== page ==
For a decade I made a concerted effort to become a successful game designer. From 2008-2018, I got a degree in "Interactive Entertainment", made two free games for PC and Android, and stalled on my third just before the demo was ready to go. By November 2018, I felt the writing was on the wall - I'd been working on the demo for two years (About a year of that being full-time) and it still wasn't ready. I was working on revising the entire art style of the game and the various programming errors that never seemed to go away, and that's when it hit me that it wasn't going to work out. I'd saved so much money to go full-time on games, but in a short time that had drained, and I didn't have much to show for it. My sound/music guy disappeared on me, my art was just ok at best, and my programming was obviously flawed.
So I decided it was time to move on. I still get anxious thinking about it sometimes; the errors and art that needed fixing. There's a misconception out there that making video games is a fun, happy time where you just sit around playing games all day... but anyone who's actually taken the plunge knows that it's really 12 hour workdays of staring at walls of text to find that one nagging bug, or making a change that you thought was great, but 2 months later you find out it broke everything. It's also marketing, outreach, networking, and skilled art, or no one will care what you're working on. And that stuff is very difficult, especially if you're all on your own as I chose to be. As for why, I'll save that for another time because frankly I've prattled on for too long about video games when this log is supposed to be about writing. The point is, my hat goes off to anyone that not only sticks through it, but is obscenely skilled enough to make it in indie development in 2019. Those people have my highest possible respect.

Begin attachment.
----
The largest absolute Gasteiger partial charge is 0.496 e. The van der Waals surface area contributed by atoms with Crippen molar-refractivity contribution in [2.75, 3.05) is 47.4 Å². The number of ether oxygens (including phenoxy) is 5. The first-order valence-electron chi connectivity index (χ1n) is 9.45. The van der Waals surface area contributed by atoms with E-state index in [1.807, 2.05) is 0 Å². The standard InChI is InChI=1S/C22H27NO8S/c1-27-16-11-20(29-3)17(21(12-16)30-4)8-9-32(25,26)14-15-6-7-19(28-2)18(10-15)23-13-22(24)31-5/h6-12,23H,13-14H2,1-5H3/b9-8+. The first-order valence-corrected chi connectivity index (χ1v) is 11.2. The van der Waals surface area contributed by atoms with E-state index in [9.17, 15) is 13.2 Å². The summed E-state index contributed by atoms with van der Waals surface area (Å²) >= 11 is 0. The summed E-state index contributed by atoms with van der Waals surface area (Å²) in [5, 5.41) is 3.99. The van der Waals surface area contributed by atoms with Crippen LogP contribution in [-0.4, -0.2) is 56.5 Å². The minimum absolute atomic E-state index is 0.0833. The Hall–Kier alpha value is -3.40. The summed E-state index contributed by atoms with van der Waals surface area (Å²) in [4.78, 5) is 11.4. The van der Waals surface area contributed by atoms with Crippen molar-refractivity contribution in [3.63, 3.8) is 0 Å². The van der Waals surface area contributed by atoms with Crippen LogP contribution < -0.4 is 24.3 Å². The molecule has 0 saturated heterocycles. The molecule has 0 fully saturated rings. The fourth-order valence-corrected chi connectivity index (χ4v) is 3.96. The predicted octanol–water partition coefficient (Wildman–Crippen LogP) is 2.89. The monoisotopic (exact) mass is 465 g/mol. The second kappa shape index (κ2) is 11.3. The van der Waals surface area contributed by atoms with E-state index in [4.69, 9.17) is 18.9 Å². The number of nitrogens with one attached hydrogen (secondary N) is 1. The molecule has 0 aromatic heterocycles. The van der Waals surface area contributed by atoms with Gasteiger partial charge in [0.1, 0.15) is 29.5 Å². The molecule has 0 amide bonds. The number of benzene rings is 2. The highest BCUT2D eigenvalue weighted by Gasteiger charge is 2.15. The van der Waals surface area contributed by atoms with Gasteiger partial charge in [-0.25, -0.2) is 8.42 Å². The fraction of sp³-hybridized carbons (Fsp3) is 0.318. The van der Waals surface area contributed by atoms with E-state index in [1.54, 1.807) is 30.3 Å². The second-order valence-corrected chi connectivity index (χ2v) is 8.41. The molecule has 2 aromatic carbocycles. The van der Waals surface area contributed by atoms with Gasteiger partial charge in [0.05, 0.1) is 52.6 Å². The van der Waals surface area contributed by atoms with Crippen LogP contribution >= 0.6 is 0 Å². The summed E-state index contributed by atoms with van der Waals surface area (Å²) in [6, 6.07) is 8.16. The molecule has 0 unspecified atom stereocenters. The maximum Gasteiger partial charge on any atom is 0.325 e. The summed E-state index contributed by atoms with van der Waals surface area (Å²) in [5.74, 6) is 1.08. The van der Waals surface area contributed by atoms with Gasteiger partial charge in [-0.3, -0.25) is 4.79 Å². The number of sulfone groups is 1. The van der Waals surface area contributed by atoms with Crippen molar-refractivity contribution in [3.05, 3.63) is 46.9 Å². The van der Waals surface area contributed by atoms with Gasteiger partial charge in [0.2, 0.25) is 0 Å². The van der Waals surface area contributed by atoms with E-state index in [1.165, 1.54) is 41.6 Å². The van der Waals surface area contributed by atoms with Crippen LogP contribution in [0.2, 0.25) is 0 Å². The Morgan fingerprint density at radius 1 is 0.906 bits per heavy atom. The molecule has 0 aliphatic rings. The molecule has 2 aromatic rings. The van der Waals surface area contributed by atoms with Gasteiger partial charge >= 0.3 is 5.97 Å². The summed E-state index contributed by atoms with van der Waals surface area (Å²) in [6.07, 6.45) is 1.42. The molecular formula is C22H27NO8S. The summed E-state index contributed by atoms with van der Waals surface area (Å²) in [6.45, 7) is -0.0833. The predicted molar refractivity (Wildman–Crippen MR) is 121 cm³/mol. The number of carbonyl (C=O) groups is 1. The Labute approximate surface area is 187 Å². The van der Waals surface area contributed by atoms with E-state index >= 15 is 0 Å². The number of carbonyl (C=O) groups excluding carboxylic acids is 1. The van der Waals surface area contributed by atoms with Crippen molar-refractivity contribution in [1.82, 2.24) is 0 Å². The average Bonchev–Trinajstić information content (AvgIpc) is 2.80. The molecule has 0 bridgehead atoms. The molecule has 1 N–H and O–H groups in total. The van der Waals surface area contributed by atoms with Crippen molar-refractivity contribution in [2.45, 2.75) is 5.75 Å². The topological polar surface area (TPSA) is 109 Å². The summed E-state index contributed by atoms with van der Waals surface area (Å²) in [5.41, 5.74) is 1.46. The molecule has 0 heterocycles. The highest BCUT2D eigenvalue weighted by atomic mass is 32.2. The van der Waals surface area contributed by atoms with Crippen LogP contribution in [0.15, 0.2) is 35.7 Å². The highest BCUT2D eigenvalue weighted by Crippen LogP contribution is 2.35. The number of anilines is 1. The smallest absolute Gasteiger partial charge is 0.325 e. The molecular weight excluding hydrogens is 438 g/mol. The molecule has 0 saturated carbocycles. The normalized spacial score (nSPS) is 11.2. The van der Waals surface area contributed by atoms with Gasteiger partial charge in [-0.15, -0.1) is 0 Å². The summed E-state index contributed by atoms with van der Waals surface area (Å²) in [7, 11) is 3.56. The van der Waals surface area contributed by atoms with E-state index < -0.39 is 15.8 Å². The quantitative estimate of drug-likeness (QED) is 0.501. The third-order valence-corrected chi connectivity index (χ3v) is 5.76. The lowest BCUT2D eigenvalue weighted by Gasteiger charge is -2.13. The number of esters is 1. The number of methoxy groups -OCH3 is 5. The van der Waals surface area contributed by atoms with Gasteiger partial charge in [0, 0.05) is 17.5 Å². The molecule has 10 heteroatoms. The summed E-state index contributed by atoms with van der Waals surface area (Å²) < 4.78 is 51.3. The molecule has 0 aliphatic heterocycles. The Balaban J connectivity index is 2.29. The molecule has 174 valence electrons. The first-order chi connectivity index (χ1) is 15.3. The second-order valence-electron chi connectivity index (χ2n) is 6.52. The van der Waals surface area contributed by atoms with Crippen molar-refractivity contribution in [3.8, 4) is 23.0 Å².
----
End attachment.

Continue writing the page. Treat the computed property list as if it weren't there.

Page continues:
As for me? I understood the path that I was going down was unsustainable. Funds were running low even after years of saving, and anyone can tell you that if you can't even produce a demo within year 2, you're in for a long development cycle. So I understood my game was doomed to fail. Too ambitious? Maybe, but that's my own fault. I underestimated how difficult it would be to do something more original in game development than I'd ever made before. So I ended development unceremoniously without any word to anyone. I was too ashamed to tell people at first. I even told myself that I'd get back to the game some day, but sitting here now, I can't say the idea fills me with excitement. After such a long time of structuring my life around this one thing, I was lost; unsure of how I should spend my time. You have to understand that even when I worked my old corporate jobs, I spent my lunch breaks and much of my free time working on the game. It wasn't normal for me to have nothing to do.
So I decided to work on things that I had to hold off on due to game development. I decided to make some game review videos, but found it was a bit counterproductive because I would usually spend more time on video editing than the actual game. The footage took up way too much room on my laptop too!